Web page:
EJPRM systematic continuous update on Cochrane reviews in rehabilitation: news from July to December 2011

Eur J Phys Rehabil Med. 2011 Dec;47(4):601-5.


Aim: Evidence in medicine depends on original studies but also comes from systematic review. The most the literature grows up, the most systematic reviews are needed to synthesize the evidence, since this can help operators in decision making. The Cochrane reviews are considered the most reliable instruments of synthesis, being based on a strict methodology. Since 2007 the EJPRM offer the service of listing and presenting all these reviews systematically. The aim of the present paper was to methodically review all the new rehabilitation papers published from July 2011 up to December 2011 from the Cochrane Library in order to provide to physicians involved in the field a summary of the best evidence nowadays available.

Methods: The authors thoroughly searched all the new papers of rehabilitative interest from the July 14 to December 4, 2011 in the Cochrane Library. The retrieved papers have been consequently divided in subgroups on the base of the topic and the Cochrane Groups.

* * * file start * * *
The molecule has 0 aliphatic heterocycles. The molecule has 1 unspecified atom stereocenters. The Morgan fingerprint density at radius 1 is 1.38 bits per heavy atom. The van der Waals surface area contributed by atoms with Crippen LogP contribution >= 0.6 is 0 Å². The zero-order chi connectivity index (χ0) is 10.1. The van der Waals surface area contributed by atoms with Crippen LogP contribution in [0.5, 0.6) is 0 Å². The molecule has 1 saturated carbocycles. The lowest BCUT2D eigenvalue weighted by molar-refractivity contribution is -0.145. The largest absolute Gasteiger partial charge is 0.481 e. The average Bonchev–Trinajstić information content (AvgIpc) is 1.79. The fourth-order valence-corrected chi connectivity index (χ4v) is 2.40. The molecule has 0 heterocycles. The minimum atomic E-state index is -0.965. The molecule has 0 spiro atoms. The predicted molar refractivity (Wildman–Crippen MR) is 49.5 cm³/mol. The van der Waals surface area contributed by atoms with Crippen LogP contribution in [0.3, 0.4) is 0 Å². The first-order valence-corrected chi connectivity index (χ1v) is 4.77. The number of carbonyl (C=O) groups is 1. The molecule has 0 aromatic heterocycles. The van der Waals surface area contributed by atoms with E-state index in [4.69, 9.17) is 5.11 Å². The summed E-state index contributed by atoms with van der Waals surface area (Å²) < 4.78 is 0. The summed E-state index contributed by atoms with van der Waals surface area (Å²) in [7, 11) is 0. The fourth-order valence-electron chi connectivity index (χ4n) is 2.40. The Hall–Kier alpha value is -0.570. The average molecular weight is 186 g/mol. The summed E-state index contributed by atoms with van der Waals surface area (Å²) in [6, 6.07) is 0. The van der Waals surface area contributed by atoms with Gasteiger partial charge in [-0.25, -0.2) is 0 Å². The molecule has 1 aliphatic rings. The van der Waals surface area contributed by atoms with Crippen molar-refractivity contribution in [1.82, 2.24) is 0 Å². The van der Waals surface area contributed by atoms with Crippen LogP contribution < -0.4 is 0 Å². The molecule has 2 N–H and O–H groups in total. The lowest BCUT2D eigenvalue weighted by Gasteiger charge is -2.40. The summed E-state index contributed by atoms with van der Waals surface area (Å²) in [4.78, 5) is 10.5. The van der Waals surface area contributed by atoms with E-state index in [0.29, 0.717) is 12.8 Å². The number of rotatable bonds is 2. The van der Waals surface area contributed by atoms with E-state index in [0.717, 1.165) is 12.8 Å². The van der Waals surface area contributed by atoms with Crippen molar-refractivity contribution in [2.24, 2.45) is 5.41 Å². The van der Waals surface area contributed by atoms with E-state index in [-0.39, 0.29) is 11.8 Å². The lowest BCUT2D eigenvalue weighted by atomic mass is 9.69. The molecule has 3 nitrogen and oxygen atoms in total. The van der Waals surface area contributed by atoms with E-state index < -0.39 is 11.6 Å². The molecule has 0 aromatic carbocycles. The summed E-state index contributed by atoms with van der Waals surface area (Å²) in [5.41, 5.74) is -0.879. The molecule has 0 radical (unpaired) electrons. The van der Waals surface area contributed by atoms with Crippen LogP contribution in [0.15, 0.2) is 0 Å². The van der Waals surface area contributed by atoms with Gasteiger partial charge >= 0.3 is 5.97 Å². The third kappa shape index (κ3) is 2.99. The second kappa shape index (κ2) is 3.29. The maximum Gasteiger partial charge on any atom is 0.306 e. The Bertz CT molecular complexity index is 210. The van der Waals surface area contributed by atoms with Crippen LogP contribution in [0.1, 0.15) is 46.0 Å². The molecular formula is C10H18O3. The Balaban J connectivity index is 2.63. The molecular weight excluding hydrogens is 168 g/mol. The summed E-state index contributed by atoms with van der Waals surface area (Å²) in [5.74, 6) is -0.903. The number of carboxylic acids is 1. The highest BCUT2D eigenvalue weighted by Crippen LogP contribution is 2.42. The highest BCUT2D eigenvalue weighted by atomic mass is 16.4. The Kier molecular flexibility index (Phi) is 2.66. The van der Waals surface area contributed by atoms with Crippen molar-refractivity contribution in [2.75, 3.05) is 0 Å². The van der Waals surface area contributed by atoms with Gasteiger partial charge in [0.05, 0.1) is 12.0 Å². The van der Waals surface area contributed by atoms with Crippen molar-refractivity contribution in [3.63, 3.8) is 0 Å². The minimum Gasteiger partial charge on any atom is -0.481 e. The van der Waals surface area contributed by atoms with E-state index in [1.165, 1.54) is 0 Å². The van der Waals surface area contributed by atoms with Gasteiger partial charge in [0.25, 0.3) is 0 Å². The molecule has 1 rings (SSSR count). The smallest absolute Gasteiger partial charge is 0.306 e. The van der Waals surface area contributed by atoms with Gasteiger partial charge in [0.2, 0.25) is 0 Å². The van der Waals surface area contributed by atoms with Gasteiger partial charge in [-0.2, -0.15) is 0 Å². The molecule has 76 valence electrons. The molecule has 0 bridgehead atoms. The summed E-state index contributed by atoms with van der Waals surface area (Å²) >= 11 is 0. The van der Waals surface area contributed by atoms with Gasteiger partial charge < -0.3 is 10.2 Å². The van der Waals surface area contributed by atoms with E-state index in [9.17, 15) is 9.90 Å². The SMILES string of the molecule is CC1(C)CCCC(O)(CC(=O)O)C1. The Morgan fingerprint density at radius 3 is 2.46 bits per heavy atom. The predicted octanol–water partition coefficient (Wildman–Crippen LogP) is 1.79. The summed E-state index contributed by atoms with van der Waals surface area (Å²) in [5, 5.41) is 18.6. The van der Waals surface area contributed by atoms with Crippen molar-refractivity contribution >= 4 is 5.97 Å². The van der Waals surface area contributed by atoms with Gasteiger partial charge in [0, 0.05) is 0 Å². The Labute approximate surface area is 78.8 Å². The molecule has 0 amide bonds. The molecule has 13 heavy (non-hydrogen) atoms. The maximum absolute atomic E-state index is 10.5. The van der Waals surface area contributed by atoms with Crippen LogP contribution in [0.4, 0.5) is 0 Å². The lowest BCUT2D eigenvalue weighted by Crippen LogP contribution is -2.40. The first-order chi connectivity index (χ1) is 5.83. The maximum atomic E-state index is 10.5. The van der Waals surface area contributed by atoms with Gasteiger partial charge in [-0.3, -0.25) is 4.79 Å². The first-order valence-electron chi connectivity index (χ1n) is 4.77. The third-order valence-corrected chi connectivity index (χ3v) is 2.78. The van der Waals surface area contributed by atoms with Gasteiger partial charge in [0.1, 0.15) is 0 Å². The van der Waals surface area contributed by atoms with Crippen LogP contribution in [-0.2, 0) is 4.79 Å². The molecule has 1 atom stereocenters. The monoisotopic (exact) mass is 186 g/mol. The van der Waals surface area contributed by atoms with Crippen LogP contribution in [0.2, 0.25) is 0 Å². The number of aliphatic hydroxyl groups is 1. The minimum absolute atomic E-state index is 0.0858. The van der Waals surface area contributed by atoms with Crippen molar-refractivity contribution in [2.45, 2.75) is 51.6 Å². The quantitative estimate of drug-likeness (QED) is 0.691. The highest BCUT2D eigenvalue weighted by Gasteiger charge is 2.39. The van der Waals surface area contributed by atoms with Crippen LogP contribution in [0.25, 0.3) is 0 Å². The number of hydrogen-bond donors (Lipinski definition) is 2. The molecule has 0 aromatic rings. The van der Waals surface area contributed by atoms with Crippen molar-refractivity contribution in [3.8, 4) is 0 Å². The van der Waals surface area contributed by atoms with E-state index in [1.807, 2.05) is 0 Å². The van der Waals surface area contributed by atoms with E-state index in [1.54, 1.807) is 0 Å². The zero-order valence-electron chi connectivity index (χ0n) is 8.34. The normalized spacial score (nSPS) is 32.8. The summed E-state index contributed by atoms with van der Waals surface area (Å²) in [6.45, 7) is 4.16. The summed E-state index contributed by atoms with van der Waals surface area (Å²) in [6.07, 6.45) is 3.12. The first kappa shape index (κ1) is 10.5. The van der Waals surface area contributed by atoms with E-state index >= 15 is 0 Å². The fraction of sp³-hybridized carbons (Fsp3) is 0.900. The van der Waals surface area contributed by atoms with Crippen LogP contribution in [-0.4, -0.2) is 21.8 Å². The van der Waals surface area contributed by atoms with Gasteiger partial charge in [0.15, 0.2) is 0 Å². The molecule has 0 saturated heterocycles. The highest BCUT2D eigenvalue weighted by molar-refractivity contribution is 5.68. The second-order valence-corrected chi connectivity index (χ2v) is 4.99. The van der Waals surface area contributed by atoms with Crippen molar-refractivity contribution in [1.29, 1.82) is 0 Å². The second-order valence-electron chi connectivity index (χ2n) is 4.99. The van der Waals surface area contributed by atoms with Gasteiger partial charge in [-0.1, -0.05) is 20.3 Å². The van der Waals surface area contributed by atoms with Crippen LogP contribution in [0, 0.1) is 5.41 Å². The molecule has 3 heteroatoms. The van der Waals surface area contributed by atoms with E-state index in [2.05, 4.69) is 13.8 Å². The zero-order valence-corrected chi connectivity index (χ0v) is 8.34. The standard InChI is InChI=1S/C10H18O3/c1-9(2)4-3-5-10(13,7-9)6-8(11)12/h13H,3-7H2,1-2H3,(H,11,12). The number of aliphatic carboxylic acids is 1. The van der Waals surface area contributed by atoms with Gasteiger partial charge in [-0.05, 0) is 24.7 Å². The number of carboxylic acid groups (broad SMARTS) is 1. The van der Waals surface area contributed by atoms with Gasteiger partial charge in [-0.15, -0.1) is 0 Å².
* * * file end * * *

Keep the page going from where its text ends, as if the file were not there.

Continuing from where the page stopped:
Results: The number of included papers was seven, five were new reviews and two were updates. A synthesis of their abstracts is presented.

Conclusion: The field of rehabilitation, being cross-sectional to the whole medicine, can be of interest for many specialty. This was documented by the large number of Cochrane Group publishing reviews of rehabilitative interest. Reviewing periodically the Cochrane reviews is a good way to remain up to date and to find solid bases for everyday clinical practice.

Publication types

  • Review
  • Systematic Review

MeSH terms

  • Evidence-Based Medicine
  • Humans
  • Musculoskeletal Diseases / rehabilitation*
  • Neoplasms / rehabilitation*
  • Nervous System Diseases / rehabilitation*
  • Pulmonary Disease, Chronic Obstructive / rehabilitation*
  • Rehabilitation / methods
  • Rehabilitation / standards
  • Rehabilitation / trends*
  • Review Literature as Topic